How can salon owners manage holiday entitlement? Our employment expert explains... 

Caroline Johnstone – Senior employment law adviser, WorkNest

If employers are using the NHBF contract of employment and handbook, then any holidays not used in the holiday year are normally lost. However, recent legislation means that employers must take into account periods where annual leave fell during a lockdown. 

The Working Time (Coronavirus) (Amendment) Regulations 2020 (see Resources) allows up to four weeks’ holiday to be carried forwards for two years. Situations covered could include an employee who was self-isolating and too sick to take holiday before the end of their leave year, or an employee having been laid off or put on furlough. If this means they have a large amount of leave to take (normal annual leave for any year plus days carried forward) in the next leave year, an employer can:

  • Tell their employees they need them to take one or two weeks’ leave at a quiet period (specify dates) and give them a deadline to put their requests in by.
    • Sufficient time should be allowed to see if they can accommodate the requests and make any changes
    • If employees have not made a request by that time, then the employer can enforce the same amount of leave as long as they give the required notice in writing (twice as much notice as the period of leave the employee is required to take).
    • Ask employees to put the bulk of their requests in by a certain time (allowing for some last-minute requests, such as weddings or special celebrations).
    • Encourage employees to take leave for health and safety purposes to get a break from work.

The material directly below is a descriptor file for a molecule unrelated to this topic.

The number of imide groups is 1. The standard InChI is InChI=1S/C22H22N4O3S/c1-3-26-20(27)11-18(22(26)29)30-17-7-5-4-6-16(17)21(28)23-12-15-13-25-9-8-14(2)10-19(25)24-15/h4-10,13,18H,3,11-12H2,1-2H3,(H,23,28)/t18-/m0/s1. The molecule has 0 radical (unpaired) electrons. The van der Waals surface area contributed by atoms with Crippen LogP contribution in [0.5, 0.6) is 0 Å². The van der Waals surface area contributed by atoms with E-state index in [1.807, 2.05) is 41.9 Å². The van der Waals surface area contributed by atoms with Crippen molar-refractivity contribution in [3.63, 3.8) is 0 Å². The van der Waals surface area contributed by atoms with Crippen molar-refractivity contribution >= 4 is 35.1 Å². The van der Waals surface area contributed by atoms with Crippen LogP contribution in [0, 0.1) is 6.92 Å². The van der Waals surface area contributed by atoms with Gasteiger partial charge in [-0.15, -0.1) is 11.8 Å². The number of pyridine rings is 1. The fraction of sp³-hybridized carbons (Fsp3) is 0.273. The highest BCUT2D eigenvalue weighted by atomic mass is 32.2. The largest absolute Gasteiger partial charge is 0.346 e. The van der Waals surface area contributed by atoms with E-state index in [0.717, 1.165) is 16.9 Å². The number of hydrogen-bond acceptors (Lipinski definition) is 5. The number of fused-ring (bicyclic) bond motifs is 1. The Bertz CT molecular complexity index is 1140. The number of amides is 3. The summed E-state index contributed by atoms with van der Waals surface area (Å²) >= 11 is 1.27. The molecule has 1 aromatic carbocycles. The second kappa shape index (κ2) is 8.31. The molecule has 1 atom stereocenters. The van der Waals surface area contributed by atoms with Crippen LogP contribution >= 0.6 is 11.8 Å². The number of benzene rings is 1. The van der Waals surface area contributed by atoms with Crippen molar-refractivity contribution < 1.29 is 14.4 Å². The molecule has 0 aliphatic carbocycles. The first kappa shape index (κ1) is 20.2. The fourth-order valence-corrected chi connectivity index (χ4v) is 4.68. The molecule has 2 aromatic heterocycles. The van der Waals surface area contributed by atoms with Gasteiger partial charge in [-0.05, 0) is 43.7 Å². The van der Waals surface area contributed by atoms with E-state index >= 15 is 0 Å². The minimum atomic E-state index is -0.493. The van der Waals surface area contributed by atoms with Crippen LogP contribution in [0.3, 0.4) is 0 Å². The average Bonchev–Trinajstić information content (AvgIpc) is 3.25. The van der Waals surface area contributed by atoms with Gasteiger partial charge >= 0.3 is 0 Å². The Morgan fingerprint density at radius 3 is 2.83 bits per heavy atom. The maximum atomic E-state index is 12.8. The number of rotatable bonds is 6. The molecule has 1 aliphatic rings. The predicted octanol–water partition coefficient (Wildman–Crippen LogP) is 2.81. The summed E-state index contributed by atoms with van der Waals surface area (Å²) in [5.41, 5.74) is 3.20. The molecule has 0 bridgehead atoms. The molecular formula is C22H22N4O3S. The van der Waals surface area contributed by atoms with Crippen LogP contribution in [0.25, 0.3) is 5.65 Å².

• They cannot be paid for outstanding holidays, even if both parties might agree to that. The only time you can pay for annual leave is when an employee leaves an organisation.

Employers will have to carefully monitor leave in the next year or so, ensuring leave is encouraged and taken while there are sufficient employees to keep the business going. Normal processes for booking leave should apply. 

Extra bank holiday in 2022

To celebrate the Queen’s Platinum Jubilee, the government has announced a four-day bank holiday weekend. This means the traditional late May bank holiday is being moved to Thursday 2 June 2022, alongside an additional bank holiday on Friday 3 June 2022.

While there is no statutory right to time off on any public holiday, the entitlement to additional leave on Friday 3 June will depend on the specific wording of your contracts of employment.

Check out the NHBF jubilee fact sheet for more information.


Click to read the Working Time (Coronavirus) (Amendment) Regulations 2020.

NHBF Members can download free copies of the NHBF contract of employment and the NHBF handbook.